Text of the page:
Duty, Pathology and the Problem of Intersubjectivity in the Late Philosophy of I. Kant
Nerija Putinaitė
Published 2001-09-30


practical philosophy of I. Kant
God and a human being
doctrine of duty
political publicity

How to Cite

Putinaitė N. (2001) “Duty, Pathology and the Problem of Intersubjectivity in the Late Philosophy of I. Kant”, Problemos, 600, pp. 104-111. doi: 10.15388/Problemos.2001.60.6784.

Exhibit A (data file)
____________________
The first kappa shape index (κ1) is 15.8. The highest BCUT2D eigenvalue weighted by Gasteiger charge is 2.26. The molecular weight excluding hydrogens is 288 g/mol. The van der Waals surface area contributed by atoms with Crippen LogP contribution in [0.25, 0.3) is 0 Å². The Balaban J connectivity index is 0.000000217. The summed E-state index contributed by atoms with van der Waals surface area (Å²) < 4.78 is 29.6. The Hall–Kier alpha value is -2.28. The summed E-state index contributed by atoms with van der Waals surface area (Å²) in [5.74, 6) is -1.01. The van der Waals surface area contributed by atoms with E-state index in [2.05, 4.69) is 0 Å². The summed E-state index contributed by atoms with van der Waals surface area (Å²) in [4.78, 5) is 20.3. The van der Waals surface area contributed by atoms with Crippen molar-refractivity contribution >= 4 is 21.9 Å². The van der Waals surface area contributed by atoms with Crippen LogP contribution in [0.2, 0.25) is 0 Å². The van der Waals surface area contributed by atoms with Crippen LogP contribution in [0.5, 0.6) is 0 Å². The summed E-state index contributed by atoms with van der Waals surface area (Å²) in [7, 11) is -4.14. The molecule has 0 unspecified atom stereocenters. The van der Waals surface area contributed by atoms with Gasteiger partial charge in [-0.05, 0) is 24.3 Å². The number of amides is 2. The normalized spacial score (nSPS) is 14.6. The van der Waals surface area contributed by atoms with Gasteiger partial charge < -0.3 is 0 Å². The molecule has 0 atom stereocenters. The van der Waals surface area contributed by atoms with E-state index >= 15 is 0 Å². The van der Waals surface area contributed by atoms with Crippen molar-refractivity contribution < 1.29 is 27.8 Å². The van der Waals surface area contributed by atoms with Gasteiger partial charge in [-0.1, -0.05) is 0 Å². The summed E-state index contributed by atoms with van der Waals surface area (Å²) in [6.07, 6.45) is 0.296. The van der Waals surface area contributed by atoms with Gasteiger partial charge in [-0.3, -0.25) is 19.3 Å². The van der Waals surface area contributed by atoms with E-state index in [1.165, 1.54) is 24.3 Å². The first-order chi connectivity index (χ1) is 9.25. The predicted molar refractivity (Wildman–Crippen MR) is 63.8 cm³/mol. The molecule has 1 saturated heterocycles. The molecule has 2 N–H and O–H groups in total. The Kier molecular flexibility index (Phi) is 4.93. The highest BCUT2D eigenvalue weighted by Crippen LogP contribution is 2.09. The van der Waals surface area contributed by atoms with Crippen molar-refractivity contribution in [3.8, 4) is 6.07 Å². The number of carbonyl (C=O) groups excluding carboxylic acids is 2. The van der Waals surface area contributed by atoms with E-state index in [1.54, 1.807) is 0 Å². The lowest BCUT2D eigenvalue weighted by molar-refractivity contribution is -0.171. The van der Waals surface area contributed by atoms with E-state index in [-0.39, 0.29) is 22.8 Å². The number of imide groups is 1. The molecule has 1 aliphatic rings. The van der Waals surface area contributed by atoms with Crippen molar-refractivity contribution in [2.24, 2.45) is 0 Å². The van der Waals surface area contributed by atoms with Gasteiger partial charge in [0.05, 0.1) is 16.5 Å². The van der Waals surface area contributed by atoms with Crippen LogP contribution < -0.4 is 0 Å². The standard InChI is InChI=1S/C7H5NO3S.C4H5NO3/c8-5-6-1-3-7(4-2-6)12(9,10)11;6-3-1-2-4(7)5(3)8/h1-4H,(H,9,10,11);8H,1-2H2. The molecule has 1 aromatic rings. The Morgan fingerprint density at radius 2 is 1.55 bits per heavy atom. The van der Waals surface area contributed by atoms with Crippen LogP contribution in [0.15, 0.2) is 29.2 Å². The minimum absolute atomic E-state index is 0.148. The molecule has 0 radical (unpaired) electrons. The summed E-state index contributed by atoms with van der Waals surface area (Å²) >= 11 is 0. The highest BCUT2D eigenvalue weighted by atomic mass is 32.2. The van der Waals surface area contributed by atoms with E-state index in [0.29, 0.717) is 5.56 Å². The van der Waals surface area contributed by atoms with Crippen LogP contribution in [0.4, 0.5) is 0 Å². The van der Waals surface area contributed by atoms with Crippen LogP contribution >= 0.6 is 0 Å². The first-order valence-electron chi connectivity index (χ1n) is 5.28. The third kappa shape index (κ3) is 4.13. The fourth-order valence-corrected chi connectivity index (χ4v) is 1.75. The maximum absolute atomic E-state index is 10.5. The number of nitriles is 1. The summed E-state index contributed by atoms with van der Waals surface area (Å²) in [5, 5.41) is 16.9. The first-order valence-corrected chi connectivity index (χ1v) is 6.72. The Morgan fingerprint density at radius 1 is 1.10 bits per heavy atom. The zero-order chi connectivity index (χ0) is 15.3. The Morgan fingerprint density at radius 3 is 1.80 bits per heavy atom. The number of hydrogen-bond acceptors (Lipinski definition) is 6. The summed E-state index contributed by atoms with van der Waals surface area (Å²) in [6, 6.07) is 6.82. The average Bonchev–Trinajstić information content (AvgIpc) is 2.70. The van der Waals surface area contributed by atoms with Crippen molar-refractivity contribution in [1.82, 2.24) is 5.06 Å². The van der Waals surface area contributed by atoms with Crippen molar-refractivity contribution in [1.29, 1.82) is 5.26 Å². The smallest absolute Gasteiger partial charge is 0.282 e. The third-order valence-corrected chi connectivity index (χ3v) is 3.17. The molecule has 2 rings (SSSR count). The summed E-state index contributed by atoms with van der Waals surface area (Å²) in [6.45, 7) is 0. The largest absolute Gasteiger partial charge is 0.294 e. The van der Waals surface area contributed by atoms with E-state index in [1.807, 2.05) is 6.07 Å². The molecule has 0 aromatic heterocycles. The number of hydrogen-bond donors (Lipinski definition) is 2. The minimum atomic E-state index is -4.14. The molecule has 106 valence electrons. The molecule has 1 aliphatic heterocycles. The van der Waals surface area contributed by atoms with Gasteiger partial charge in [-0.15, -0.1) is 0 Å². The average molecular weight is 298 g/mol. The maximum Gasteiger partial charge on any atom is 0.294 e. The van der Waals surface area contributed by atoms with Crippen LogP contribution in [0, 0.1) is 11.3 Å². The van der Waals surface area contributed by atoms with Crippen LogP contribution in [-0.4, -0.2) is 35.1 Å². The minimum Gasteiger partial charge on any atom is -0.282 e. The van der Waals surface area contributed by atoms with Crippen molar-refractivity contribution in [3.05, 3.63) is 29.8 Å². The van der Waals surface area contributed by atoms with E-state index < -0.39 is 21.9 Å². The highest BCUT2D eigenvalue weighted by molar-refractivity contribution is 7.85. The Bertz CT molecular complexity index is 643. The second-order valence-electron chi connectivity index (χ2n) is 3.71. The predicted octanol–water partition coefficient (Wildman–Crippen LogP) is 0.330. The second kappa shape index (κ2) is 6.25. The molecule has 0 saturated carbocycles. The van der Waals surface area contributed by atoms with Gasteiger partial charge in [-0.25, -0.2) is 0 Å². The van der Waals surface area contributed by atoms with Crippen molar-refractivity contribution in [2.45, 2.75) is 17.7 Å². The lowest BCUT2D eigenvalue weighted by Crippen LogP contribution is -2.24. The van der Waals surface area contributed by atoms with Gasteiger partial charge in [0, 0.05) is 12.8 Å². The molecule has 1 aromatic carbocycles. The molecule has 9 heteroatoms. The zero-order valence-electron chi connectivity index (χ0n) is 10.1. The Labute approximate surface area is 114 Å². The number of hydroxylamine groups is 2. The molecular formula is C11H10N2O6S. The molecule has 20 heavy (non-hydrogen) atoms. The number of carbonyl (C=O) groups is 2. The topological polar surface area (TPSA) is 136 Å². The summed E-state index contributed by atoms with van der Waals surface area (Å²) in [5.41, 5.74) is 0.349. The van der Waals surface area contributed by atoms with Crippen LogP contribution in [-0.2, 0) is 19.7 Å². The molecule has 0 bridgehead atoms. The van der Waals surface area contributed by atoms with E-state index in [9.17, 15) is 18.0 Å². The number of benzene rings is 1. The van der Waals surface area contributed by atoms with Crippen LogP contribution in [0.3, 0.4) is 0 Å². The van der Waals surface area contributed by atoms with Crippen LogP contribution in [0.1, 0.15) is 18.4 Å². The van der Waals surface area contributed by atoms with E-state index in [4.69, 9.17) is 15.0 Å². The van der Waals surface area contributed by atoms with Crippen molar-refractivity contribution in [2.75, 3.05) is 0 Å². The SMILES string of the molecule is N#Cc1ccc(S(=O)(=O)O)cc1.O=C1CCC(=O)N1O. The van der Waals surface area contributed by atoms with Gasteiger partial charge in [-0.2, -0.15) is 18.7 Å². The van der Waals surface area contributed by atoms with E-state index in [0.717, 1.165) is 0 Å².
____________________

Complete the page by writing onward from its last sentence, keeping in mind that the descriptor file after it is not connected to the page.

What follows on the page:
The paper reflects on the question of the status of intersubjectivity in the context of Kantian distinction between duty and pathology. Duty is shown to be the basis for the construction of moral and legal normativity and decisive for the description of an acting subject. The specificity of Kant's moral, legal and political subject is discussed, and the consequences for an intersubjective relation and the community are drawn. The Kantian subject is found to be incorporated into the legal community, not as a constructing element of it. The paper raises a question of the normativity of legal and moral behaviour and asks whether it is possible to deal with the otherness of “the other” not as a mere pathology that has to be eliminated but also as a constructive element of the state. The question is raised: Does in every case intersubjectivity, as rooted in the otherness, have to be excluded from the sphere of ethics and law, as based on the rational normativity?

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